Some of the worlds bestselling Authors came from Manchester, you may have read some of their work; Anthony Burgess – A Clockwork Orange, Frances Hodgson Burnett – The Secret garden and poet Carol Ann Duffy to name a few.
With that in mind, it’s not a surprise that Manchester is home to some of the most beautiful library and archive buildings in the country. As part of the run up to the Manchester Open this October, we took some time to take a look around…
The John Rylands Library
Part of the University of Manchester and one of Europe’s best examples of baroque architecture is the John Rylands Library. It has held a vast collection of rare books and manuscripts since its completion in 1899 and was designed by Architect Basil Champneys.
The original Entrance Hall, has extremely high pillars and vaulting, and is quite beautiful. It has a wonderful example of an 1820’s iron printing press with intricate detailing.As you follow the historic staircase up, which provides a close up view of the Gothic architecture, you are led to the library’s centrepiece, the famous Historic Reading Room.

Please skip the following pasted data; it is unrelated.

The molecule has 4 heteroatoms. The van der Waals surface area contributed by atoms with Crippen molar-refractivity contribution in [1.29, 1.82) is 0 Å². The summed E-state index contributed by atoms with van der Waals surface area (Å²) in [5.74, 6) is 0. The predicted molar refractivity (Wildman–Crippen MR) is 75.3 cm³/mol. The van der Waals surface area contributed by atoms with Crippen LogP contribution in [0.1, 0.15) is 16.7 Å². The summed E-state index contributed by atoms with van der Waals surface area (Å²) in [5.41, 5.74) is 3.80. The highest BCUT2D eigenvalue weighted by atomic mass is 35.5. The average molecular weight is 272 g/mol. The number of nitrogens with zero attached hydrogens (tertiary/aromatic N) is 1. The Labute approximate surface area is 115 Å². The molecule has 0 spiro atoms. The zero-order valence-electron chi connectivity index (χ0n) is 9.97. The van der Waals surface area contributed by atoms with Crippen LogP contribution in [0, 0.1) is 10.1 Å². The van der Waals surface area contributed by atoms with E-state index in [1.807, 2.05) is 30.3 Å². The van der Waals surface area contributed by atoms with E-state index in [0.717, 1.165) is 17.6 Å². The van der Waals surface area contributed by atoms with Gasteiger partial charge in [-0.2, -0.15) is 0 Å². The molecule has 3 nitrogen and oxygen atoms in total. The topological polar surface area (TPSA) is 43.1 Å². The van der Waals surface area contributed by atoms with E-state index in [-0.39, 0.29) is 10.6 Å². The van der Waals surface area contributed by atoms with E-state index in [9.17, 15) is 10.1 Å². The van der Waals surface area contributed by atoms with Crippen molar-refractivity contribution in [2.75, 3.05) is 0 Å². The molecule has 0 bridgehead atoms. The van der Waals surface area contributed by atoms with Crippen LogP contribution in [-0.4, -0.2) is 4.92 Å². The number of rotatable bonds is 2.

The Historic Reading Room is still used today and remains part of the study areas available to students of Manchester University. The stained-glass window depict historical figures that have achieved success for literature, the arts and science. As a Grade 1 listed building the fittings and furniture are well preserved and on each side are alcoves filled with books and historic volumes for personal study.
The oldest surviving public library in Britain was founded in 1653 by order of a wealthy textile merchant, Humphrey Chetham in his will. The old medieval building was entrusted to local craftsmen, and a joiner Richard Martinscroft, who was given the task of fitting and furnishing the Library. 2 years later, in 1655 the shelves were filled with books, manuscripts and archives in theology, law, history, medicine and science.
The building is small but with its dark beamed ceilings and carved stone walls its captivating example of Gothic architecture. Take a look at the snaps from our visit below.